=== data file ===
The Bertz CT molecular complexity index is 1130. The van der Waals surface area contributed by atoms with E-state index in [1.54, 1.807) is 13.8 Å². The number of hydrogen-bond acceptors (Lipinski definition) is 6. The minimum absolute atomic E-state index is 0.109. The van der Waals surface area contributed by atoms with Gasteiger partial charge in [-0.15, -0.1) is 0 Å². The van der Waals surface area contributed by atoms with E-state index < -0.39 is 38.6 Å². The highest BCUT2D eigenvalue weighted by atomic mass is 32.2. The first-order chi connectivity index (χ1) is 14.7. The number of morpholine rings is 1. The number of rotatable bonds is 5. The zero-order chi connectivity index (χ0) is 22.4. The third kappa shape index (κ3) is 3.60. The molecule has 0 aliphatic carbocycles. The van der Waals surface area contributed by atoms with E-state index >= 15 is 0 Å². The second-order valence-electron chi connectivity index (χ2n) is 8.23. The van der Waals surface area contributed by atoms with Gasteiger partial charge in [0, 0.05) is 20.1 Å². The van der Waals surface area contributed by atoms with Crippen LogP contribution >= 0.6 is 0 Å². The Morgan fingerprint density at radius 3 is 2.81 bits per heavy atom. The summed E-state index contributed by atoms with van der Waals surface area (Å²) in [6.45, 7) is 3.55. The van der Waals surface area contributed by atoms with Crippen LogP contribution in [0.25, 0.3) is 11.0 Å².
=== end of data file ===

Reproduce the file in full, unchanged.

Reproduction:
The Bertz CT molecular complexity index is 1130. The van der Waals surface area contributed by atoms with E-state index in [1.54, 1.807) is 13.8 Å². The number of hydrogen-bond acceptors (Lipinski definition) is 6. The minimum absolute atomic E-state index is 0.109. The van der Waals surface area contributed by atoms with Gasteiger partial charge in [-0.15, -0.1) is 0 Å². The van der Waals surface area contributed by atoms with E-state index < -0.39 is 38.6 Å². The highest BCUT2D eigenvalue weighted by atomic mass is 32.2. The first-order chi connectivity index (χ1) is 14.7. The number of morpholine rings is 1. The number of rotatable bonds is 5. The zero-order chi connectivity index (χ0) is 22.4. The third kappa shape index (κ3) is 3.60. The molecule has 0 aliphatic carbocycles. The van der Waals surface area contributed by atoms with E-state index >= 15 is 0 Å². The second-order valence-electron chi connectivity index (χ2n) is 8.23. The van der Waals surface area contributed by atoms with Gasteiger partial charge in [0, 0.05) is 20.1 Å². The van der Waals surface area contributed by atoms with Crippen LogP contribution >= 0.6 is 0 Å². The Morgan fingerprint density at radius 3 is 2.81 bits per heavy atom. The summed E-state index contributed by atoms with van der Waals surface area (Å²) in [6.45, 7) is 3.55. The van der Waals surface area contributed by atoms with Crippen LogP contribution in [0.25, 0.3) is 11.0 Å².